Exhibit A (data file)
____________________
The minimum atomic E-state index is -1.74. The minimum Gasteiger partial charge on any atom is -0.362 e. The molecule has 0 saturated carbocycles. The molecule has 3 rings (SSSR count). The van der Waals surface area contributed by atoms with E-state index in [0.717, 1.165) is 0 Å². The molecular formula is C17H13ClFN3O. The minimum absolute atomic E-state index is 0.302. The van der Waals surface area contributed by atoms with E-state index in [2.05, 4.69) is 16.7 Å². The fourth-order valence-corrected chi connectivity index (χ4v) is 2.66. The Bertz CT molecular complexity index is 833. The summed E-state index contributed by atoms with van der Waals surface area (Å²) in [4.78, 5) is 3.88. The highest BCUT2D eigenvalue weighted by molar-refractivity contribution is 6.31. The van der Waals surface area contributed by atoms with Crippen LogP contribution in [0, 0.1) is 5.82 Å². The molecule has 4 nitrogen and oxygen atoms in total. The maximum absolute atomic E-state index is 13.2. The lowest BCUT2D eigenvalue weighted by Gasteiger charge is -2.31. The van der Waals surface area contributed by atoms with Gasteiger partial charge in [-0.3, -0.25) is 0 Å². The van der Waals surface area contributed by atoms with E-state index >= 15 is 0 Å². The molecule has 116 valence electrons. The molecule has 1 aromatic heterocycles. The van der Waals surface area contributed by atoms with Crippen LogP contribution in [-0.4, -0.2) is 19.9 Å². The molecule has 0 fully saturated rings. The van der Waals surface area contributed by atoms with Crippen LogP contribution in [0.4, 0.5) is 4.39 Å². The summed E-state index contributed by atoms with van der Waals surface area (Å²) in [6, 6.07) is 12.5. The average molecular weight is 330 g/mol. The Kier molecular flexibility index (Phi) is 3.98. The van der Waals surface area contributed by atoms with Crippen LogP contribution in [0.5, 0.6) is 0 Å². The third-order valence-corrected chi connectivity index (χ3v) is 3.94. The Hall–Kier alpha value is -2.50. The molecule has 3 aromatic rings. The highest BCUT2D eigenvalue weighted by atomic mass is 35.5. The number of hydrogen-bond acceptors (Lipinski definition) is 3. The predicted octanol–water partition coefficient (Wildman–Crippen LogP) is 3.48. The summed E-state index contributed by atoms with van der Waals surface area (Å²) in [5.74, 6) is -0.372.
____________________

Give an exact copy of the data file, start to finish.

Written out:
The minimum atomic E-state index is -1.74. The minimum Gasteiger partial charge on any atom is -0.362 e. The molecule has 0 saturated carbocycles. The molecule has 3 rings (SSSR count). The van der Waals surface area contributed by atoms with E-state index in [0.717, 1.165) is 0 Å². The molecular formula is C17H13ClFN3O. The minimum absolute atomic E-state index is 0.302. The van der Waals surface area contributed by atoms with E-state index in [2.05, 4.69) is 16.7 Å². The fourth-order valence-corrected chi connectivity index (χ4v) is 2.66. The Bertz CT molecular complexity index is 833. The summed E-state index contributed by atoms with van der Waals surface area (Å²) in [4.78, 5) is 3.88. The highest BCUT2D eigenvalue weighted by molar-refractivity contribution is 6.31. The van der Waals surface area contributed by atoms with Crippen LogP contribution in [0, 0.1) is 5.82 Å². The molecule has 4 nitrogen and oxygen atoms in total. The maximum absolute atomic E-state index is 13.2. The lowest BCUT2D eigenvalue weighted by Gasteiger charge is -2.31. The van der Waals surface area contributed by atoms with Gasteiger partial charge in [-0.3, -0.25) is 0 Å². The van der Waals surface area contributed by atoms with E-state index >= 15 is 0 Å². The molecule has 116 valence electrons. The molecule has 1 aromatic heterocycles. The van der Waals surface area contributed by atoms with Crippen LogP contribution in [-0.4, -0.2) is 19.9 Å². The molecule has 0 fully saturated rings. The van der Waals surface area contributed by atoms with Crippen LogP contribution in [0.4, 0.5) is 4.39 Å². The summed E-state index contributed by atoms with van der Waals surface area (Å²) in [6, 6.07) is 12.5. The average molecular weight is 330 g/mol. The Kier molecular flexibility index (Phi) is 3.98. The van der Waals surface area contributed by atoms with Crippen LogP contribution in [0.5, 0.6) is 0 Å². The third-order valence-corrected chi connectivity index (χ3v) is 3.94. The Hall–Kier alpha value is -2.50. The molecule has 3 aromatic rings. The highest BCUT2D eigenvalue weighted by atomic mass is 35.5. The number of hydrogen-bond acceptors (Lipinski definition) is 3. The predicted octanol–water partition coefficient (Wildman–Crippen LogP) is 3.48. The summed E-state index contributed by atoms with van der Waals surface area (Å²) in [5.74, 6) is -0.372.